UC Adds New Bystander Intervention Program to Prevent Gender-Based Violence

Moving into residence halls, learning the campus layout and purchasing books are all crucial first steps for new students coming into the University of Cincinnati. UC organizations are coming together to make sure students are also having important conversations about gender-based violence — which includes sexual assault, intimate partner violence and stalking — learning about everything from consent to survivor support from the moment they step foot on campus.

The period between when classes begin and when students leave for Thanksgiving break is sometimes referred to the “Red Zone” when there is a higher risk for sexual assault on college campuses. In order to combat this issue, UC Women’s Center, the Student Wellness Center, student leaders and other campus entities are wasting no time in educating students and providing resources on these topics.


  • Bystander Intervention: Most people are familiar with the idea of “If you see something, say something,” and that is the basic premise behind Bringing in the Bystander, an interactive, researched and evaluated curriculum that uses a community of responsibility approach. A bystander is anyone who observes a situation that looks like someone could use some help. The program teaches bystanders how to safely intervene before, during, and after an incident of gender-based violence. The Student Wellness Center, Women’s Center and Resident Education & Development (RED) are working together to promote the idea of being active bystanders on campus, in residence halls and across the city. One first big step is training student government leaders so they can become ambassadors of bystander intervention and consent culture.

  • Educational Presentations: Students working with the Women’s Center, Student Wellness Center and UC’s Council for Creating a Safer Campus Culture have developed a menu of presentations that focus on gender-based violence prevention and education outreach. Topics include Intimate Partner Violence 101, Stalking 101, Healthy Relationships, Gender Roles and Power Dynamics, Sexual Assault and the Law, How to Help a Friend and From Rape Culture to Consent Culture. Programs run 60-90 minutes and can be requested through the Women’s Center. View the full menu here.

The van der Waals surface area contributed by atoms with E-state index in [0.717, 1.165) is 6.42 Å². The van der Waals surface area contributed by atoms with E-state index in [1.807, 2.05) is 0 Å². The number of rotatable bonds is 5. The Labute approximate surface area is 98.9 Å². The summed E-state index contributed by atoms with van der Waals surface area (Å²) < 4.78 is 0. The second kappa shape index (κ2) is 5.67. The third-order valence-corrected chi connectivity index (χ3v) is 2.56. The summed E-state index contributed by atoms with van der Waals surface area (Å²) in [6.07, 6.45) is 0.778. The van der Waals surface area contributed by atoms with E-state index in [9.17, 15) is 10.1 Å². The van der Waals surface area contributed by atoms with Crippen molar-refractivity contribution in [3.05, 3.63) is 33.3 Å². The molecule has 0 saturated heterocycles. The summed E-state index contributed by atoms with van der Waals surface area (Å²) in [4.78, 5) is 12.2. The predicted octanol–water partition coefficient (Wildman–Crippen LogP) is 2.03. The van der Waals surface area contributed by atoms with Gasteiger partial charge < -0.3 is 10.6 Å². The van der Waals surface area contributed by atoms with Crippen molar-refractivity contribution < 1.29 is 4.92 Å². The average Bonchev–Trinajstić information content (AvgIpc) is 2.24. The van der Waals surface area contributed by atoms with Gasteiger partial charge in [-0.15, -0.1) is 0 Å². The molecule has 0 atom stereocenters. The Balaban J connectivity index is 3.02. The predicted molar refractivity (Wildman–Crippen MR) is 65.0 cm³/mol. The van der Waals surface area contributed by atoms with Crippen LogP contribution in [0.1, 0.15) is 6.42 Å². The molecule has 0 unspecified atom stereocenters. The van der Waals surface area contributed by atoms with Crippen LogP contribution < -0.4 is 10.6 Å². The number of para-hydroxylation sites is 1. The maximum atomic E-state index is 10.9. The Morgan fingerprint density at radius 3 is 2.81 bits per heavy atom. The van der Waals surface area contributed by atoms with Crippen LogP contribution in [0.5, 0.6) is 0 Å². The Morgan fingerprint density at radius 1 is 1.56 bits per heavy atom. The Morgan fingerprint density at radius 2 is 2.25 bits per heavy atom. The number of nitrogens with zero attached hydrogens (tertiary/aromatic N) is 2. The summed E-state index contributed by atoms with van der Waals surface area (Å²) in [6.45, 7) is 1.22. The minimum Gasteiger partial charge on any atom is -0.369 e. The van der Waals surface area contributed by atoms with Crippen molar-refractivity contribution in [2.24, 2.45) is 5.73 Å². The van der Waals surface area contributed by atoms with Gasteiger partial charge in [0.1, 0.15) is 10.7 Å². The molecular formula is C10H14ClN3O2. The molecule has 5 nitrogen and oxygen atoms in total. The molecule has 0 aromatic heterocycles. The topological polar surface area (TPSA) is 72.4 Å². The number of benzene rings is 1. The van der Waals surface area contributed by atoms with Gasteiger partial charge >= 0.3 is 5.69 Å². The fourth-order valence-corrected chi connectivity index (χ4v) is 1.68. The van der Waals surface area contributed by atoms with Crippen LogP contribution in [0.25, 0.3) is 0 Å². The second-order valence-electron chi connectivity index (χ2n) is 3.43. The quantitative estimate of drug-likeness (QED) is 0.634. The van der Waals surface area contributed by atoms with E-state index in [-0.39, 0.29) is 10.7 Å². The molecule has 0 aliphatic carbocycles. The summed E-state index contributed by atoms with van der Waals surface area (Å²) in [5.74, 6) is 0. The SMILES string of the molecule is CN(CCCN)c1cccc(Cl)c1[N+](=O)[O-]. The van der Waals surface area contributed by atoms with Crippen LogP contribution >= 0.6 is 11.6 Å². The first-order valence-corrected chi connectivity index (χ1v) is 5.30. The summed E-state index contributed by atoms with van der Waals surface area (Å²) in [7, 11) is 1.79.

• Consent: Bearcats get consent — that’s the message UC is spreading on campus. Consent is informed, freely given, mutual and can be withdrawn at any time — and it’s something that can’t be given if a person is intoxicated. The Women’s Center is helping to normalize the idea and conversations about consent by hosting pop-up events like Consent Crafternoons, where students can tie-dye T-shirts, make buttons and work on other D.I.Y. projects while learning more about the topic in a casual atmosphere. Read UC’s full definition of consent here.

  • Advocacy and Survivor Support: For those who do experience sexual assault or have in the past, UC offers many modes of support, including an on-campus advocate from local rape crisis center Women Helping Women. Read more about that here.


  • Welcome Weekend (Aug. 17-21)
    • Consent Crafternoon: 2-4 p.m. Sunday, Aug. 21, McMicken Commons.

  • Sexual Assault Awareness Week (Aug. 29-Sept. 2)
    • Throughout the week: Consent Crafternoons and tabling on MainStreet and McMicken Commons, where students can get information about what constitutes sexual assault, what it means to get consent and where to go in case they’ve experienced an assault. On Friday, Sept. 2, students are encouraged to wear their tie-dyed shirts made during Consent Crafternoons, take photos around campus and post on social media using the hashtag #BearcatsGetConsent.
    • Bringing in the Bystander open-campus training: 2-3:30 p.m. Wednesday, Aug. 31, TUC 423. (All students are welcome, but space is limited. Register here.)

  • Domestic Violence Awareness Month (October)
    • Red Flag Campaign (Oct. 3-7): This campaign uses a bystander intervention strategy to address and prevent sexual assault, dating violence and stalking on college campuses. The campaign encourages friends and other campus community members to say something when they see warning signs ("Red Flags") for sexual assault, dating violence or stalking in a friend’s relationship. Programming around campus will detail the warning signs of intimate partner violence and where to go for help.
    • Take Back the Night March (Oct. 5): This student-centered event empowers survivors by marching through Clifton at night with signs and support from allies.


Volunteers are always needed for these and other events. More information, support and details on how to get involved: Student Wellness Center, Women’s Center, LGBTQ Center, Resident Education & Development, Title IX, Women Helping Women. All incoming students are asked to complete the Think About It program.

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